Pages Navigation Menu

The Liberation of Uncle Eddy (1981)

The Liberation of Uncle Eddy (1981)

©1972, 1981, 2013 by Dallas Denny

Source: Dallas Denny. (1981, Fall-Winter). The liberation of Uncle Eddy. Cumberlands, 18(2), pp. 28-30.

I wrote this story after watching the evening news on a Knoxville, Tennessee television station. The owner of a junk store had a skeleton in a coffin in his display space. I remember wondering who the person was and being outraged at the way he or she was treated.


Cumberlands (PDF


The Liberation of Uncle Eddy

By Dallas Denny


David first saw the mummy on the six o’clock news. After the strikes and slayings, the mistakes and misunderstandings had all been chronicled, there was some time to kill and the mummy story was aired as a filler. Someone at the station had thought it would be cute to send the most junior newsperson out to the salvage barn to do a feature, because there was a mummified body on display there. The mummy was of unknown lineage and antiquity, although it was presumably of local origin. It was undoubtedly Big George’s biggest attraction. The most junior newsperson was commenting on this fact when David called his wife, Betty, to come and watch.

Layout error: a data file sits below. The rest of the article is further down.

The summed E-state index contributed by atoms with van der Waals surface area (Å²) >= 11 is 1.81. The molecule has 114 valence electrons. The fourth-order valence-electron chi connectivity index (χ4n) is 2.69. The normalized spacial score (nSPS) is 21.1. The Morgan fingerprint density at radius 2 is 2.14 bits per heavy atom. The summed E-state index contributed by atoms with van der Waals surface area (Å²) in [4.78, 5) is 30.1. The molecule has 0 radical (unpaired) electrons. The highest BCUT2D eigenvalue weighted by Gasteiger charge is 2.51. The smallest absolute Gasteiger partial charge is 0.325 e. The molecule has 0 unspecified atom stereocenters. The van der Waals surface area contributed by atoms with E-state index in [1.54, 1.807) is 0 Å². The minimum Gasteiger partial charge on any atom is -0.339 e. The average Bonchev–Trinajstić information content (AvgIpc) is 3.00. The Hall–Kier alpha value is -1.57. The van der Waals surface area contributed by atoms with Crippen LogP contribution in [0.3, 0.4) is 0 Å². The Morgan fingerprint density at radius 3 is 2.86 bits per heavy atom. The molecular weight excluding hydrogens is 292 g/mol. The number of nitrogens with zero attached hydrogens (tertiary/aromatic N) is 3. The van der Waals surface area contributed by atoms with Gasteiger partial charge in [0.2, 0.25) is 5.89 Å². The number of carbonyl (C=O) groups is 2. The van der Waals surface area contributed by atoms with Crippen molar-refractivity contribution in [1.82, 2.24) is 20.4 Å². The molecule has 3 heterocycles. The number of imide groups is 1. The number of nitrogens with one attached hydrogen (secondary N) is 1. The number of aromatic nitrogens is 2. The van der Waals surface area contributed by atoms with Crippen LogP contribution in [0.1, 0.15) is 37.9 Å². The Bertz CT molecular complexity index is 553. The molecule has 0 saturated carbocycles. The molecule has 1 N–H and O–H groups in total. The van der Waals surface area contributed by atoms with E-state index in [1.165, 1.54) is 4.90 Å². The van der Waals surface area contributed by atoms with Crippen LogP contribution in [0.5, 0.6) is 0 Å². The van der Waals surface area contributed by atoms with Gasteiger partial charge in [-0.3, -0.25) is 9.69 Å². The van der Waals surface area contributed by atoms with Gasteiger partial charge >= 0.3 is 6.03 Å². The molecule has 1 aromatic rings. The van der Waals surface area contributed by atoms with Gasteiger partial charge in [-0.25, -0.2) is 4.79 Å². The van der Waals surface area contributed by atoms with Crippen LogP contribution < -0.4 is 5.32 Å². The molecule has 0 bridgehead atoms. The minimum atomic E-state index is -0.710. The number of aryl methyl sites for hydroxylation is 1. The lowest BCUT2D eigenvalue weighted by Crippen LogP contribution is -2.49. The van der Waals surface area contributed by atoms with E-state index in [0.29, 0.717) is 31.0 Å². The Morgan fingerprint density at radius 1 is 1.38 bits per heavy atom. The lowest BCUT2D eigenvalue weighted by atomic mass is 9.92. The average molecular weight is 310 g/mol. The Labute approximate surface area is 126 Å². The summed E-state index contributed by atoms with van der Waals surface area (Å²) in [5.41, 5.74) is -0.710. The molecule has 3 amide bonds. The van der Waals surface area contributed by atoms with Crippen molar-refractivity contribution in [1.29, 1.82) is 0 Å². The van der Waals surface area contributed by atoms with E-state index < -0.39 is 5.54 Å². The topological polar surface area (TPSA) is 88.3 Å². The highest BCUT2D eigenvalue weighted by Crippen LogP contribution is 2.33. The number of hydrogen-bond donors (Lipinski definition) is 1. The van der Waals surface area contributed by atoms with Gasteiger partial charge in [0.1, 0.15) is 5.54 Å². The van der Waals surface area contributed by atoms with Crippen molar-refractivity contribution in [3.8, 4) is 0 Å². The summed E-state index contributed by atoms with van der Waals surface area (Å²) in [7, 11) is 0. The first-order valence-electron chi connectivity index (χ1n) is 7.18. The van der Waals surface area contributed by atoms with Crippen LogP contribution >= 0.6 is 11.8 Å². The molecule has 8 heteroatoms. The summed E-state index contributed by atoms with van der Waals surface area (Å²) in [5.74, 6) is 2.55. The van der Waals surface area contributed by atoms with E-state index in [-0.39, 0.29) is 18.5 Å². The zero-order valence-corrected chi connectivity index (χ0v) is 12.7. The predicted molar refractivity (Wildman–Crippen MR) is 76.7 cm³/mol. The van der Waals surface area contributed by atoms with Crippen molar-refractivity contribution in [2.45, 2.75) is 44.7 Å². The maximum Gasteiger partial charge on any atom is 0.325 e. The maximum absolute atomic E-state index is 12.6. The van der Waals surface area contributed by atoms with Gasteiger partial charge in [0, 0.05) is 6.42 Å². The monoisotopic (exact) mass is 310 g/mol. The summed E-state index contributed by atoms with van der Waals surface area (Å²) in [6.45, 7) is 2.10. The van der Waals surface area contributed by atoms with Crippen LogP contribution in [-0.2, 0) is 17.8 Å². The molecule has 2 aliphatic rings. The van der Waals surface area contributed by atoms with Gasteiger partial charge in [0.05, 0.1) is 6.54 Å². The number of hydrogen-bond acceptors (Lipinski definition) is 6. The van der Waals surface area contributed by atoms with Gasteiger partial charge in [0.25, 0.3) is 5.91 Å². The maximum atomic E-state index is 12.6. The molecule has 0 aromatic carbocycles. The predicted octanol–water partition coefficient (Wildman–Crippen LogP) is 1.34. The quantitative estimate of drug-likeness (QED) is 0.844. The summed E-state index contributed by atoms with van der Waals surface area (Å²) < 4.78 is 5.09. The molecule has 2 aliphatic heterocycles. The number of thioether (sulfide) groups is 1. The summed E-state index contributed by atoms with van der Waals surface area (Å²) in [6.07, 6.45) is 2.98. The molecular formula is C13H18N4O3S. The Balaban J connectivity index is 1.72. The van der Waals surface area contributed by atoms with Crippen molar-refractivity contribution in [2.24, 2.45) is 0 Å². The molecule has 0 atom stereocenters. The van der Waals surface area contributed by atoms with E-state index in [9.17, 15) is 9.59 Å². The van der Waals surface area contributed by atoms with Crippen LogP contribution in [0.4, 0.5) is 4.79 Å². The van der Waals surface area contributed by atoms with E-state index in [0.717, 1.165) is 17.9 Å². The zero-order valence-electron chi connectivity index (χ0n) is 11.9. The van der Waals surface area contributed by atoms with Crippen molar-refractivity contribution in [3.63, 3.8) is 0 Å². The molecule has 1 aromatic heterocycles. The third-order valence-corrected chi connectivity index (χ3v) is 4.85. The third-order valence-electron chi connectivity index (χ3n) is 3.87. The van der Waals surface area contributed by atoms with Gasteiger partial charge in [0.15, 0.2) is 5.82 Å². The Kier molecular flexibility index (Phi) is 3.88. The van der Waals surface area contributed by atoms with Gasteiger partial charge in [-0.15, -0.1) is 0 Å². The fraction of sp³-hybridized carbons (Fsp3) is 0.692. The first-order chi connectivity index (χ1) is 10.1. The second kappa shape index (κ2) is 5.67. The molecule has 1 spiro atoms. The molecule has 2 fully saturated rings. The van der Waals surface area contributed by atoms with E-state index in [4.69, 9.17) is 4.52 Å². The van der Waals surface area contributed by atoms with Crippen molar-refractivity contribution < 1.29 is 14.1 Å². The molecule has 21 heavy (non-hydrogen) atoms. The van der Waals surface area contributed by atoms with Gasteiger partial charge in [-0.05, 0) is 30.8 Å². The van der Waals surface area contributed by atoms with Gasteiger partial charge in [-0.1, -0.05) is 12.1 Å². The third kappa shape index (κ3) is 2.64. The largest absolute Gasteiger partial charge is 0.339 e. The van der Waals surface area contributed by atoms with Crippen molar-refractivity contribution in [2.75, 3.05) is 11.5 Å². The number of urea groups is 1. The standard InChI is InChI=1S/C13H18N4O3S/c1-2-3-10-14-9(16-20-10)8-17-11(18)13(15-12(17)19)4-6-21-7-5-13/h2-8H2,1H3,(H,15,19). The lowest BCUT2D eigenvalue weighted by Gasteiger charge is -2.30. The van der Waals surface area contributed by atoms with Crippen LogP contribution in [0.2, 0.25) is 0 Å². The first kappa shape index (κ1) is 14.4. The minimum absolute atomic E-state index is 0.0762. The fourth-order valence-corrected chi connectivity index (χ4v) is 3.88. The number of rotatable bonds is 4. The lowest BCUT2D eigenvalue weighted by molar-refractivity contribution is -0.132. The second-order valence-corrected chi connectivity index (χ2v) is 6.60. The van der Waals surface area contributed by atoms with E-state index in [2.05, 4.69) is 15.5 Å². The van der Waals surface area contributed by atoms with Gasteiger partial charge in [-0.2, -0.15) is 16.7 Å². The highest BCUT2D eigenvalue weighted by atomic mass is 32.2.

Big George’s country manner and grooming made him look oafish and unsophisticated in contrast to the studied poise and carefully contrived casualness of the most junior newsperson.

“Nobody rightly knows, Miss Hope, where Uncle Eddy came from. When I bought the salvage barn back in ‘43 I found him in a corner with a lot of other junk. Nobody seemed to know anything about him, so I just moved him out to the center of the floor, dressed him in this tuxedo and wig, and started telling everybody it was my Uncle Eddy.”